Designing a spin for the tail end of things

Wed, Aug 8, 2007, 01:00

PastImperfect: Wunibald Kamm and the 'K-Tail'The name of Wunibald Kamm is well-known in automotive circles as the designer of a "cut-off" vehicle tail - the so-called "K-Tail" - which dramatically reduced the effort needed to move cars through the air. But strangely while Kamm did play a role in developing the K-Tail, it was another man whose name also began with "K" who actually patented the idea.

While Kamm was interested in streamlining, his interest only extended to times when he could incorporate it into other work, such as observation balloons, supercharged car engines, aircraft undercarriages and high-altitude aero engines.

Born in Basel, Switzerland in April 1893, Kamm's family moved to Cannstatt in 1901 where the young Kamm was in the same school class as Daimler's youngest son, Gottlieb. Entering Germany's army in 1914, he studied the mechanics and stability of captive observation balloons, suggesting improvements for which he was granted a patent.

One of his first roles after the end of the war was in sorting out chronic vibrations in the engines of the Graf Zeppelin, while in the second World War, he worked on everything from propeller design to flutter in aircraft tail-wheels. Between the wars, Kamm worked as an engineer for Daimler under Ferdinand Porsche.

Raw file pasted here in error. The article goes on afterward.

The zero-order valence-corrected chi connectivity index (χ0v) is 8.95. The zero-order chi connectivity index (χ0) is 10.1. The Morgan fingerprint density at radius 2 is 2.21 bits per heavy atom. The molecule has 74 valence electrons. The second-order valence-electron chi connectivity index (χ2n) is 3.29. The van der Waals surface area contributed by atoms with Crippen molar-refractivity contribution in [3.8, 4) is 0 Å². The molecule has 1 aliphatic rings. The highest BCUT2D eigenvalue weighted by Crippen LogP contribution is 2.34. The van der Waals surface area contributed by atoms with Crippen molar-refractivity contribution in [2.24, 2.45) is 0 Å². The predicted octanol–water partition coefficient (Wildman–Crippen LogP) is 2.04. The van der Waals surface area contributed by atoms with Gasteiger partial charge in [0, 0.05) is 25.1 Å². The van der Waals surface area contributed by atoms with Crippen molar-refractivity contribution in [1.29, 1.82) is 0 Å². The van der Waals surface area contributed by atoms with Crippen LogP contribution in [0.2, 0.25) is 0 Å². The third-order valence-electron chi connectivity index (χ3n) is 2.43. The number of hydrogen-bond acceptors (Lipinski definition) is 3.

It was towards the end of his Daimler period that Kamm produced the first of his pioneering small car designs. The SHW - named after the Schwäbischen Hütten Werke, which financed its construction - was a 4/5 seater of light weight with low wind resistance and front-wheel-drive.

Freiherr Reinhard Koenig-Fachsenfeld, a pioneer German aerodynamicist, was working on the design of an aerodynamic body for a bus. He discovered that longer, taller bodies which were then cut off with rounded edges achieved significantly better aerodynamic figures. Koenig-Fachsenfeld patented his idea while at around the same time Kamm published a text proposing similar solutions for low-drag vehicles.

Several prototypes - the K-cars - were built, incorporating this thinking. After the war he moved to the US before returning to Germany in 1955, joining the Battelle Institute, where he continued to work until his retirement.

Kamm died of cancer in 1966 leaving his name on automobile rear section design in the form of the "K-Tail" and the "Kamm" both of which are little understood and even today, seldom correctly applied.